“What then? are we better than they? No, in no wise: for we have before proved both Jews and Gentiles, that they are all under sin;” (Romans 3:9)
If you ask most people whether or not they believe that they are going to Heaven, you will get an answer that somehow relates to them being good. “I am a good person”, they will often respond. A common misconception of how “Judgment Day” will be involves God standing before a giant set of balanced scales, placing the “good deeds” of an individual on one side and the “bad deeds” on the other. As long as the scale tips toward the good, then the person will enter into Heaven.
More than anything else, I think this line of thought stems from the idea that man is inherently good and, though we will sometimes make mistakes and hurt others, if we do more good in this world than bad, God will smile on us and let us into Heaven. I enjoy a lot of the Gospel music by the “Oak Ridge Boys”, but I heard one of their Country songs years ago that seemed to be a perfect reflection of this philosophy. “Come On In (You Did The Best That You Could Do)” has a verse that tells of a man who dreams that he is dying and is afraid because he knows that his life has not measured up very well:
“I dreamed I was dying in Texas
I closed my eyes and I sighed
Like a black and white movie I saw my days
Playing out before my eyes
I was crippled by a life of injustice
I was bent from walking into the wind
I plead guilty on the day of judgment
God just shook my hand and grinned
And He said, come on in,
You did the best that you could do
There’s a little bit of right in every wrong
There’s a little bit of me in you”*
Right up to the part about God “shaking his hand and grinning”, I think this might be a pretty good picture of how a lost sinner will actually feel on the Day of Judgment. But God is certainly never going to tell anyone: “Come on in, you did the best that you could do!” OK, I know this is just a song, but it reflects a very real way that many people think of God. They like to think of God as a kind “Grandfather” type Who loves everyone so much that He will never hold any sin against anyone. They are hoping that He will look the other way whenever they sin and that He will pat them on the head and give them an “E” for “effort” when they meet Him on the Day of Judgment. In short, most people feel that God sees them exactly as they see themselves: Not too bad; worse than some, but better than most people. They are hoping that God will “grade on the curve” and that they will find themselves on the upside of that curve.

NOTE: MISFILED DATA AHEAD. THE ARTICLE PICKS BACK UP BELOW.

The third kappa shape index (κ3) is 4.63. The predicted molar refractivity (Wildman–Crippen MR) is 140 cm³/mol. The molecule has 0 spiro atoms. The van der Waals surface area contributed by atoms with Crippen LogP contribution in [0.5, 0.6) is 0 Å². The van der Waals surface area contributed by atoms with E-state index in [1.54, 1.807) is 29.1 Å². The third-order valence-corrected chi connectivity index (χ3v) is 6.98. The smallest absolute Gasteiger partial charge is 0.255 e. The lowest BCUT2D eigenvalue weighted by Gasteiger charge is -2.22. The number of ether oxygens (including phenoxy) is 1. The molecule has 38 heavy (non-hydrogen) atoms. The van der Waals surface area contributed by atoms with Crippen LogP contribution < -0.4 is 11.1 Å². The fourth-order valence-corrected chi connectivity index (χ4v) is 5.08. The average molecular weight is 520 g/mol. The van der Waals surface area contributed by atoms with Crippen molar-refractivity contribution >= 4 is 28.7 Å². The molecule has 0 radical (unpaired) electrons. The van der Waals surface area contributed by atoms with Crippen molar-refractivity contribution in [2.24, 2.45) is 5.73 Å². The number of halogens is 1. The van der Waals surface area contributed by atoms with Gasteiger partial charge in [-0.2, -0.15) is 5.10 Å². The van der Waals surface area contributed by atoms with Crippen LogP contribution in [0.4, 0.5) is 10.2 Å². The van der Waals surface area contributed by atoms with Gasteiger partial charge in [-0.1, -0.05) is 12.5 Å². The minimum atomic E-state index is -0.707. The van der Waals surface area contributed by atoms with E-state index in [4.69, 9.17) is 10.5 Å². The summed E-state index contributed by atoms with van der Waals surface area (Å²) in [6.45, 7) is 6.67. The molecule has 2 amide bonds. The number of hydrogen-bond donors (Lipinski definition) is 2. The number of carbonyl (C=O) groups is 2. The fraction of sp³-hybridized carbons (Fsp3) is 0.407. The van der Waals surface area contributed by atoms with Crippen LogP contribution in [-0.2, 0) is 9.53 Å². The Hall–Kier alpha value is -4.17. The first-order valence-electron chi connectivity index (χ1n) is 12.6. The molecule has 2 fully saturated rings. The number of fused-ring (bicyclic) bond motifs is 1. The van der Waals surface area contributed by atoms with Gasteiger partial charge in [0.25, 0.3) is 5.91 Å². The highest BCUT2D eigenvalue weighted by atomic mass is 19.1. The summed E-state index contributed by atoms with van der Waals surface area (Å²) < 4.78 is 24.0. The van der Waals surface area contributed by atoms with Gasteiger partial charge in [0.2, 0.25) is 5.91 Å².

A lot of other philosophies and religions go even further and teach that, not only is man “OK” with God, man is god! Or at least he has the potential for divinity. They see themselves as capable of becoming gods and that it is only ignorance and lack of knowledge which prohibits them. The Supreme Being (if there really even is One) sees man as a very beautiful and lovely creature which He has endowed with the capacity to become like Himself and that, if the individual so chooses, may join Him and become divine, as well. Many Eastern Philosophies and Western cults teach exactly this.
But what does the Bible teach about how God views man? We know that “God so loved the world…”, but does that mean that we are lovely? Does God love us because of what’s in our hearts, or because of what’s in His? As we come toward the end of Romans Chapter 3, we are given a completely blunt and honest assessment of how God views the heart of man. Nothing is sugar-coated or glossed over: we have the totally candid verdict of what God really thinks of the works and deeds of mankind. And it isn’t very encouraging! There is no talk of us “doing the best we can”, our “good deeds outweighing the bad”, or “the potential for us to reach enlightenment and divinity.” Instead, we are given a report that should come as a shock to all of us. The veil of self-righteousness is ripped away and the condition of our heart is laid bare for us to see. The depravity of man which has been alluded to heretofore and hinted at is clearly spelled out in no uncertain terms. We are left with absolutely no opportunity to misunderstand or misinterpret what God has said about us. These are the Apostle Paul’s closing statements about the human condition and, if any has missed his point thus far, it is impossible now. Most of the remainder of the Epistle to the Romans concerns itself exclusively with what God has done for man and what is available to everyone through Christ Jesus. But before this offer of Salvation is formally made and described, any possible hope of exclusion on which any may be resting will now be summarily destroyed. If any reader has missed the point that he, too, is a sinner, there can remain no controversy hereafter.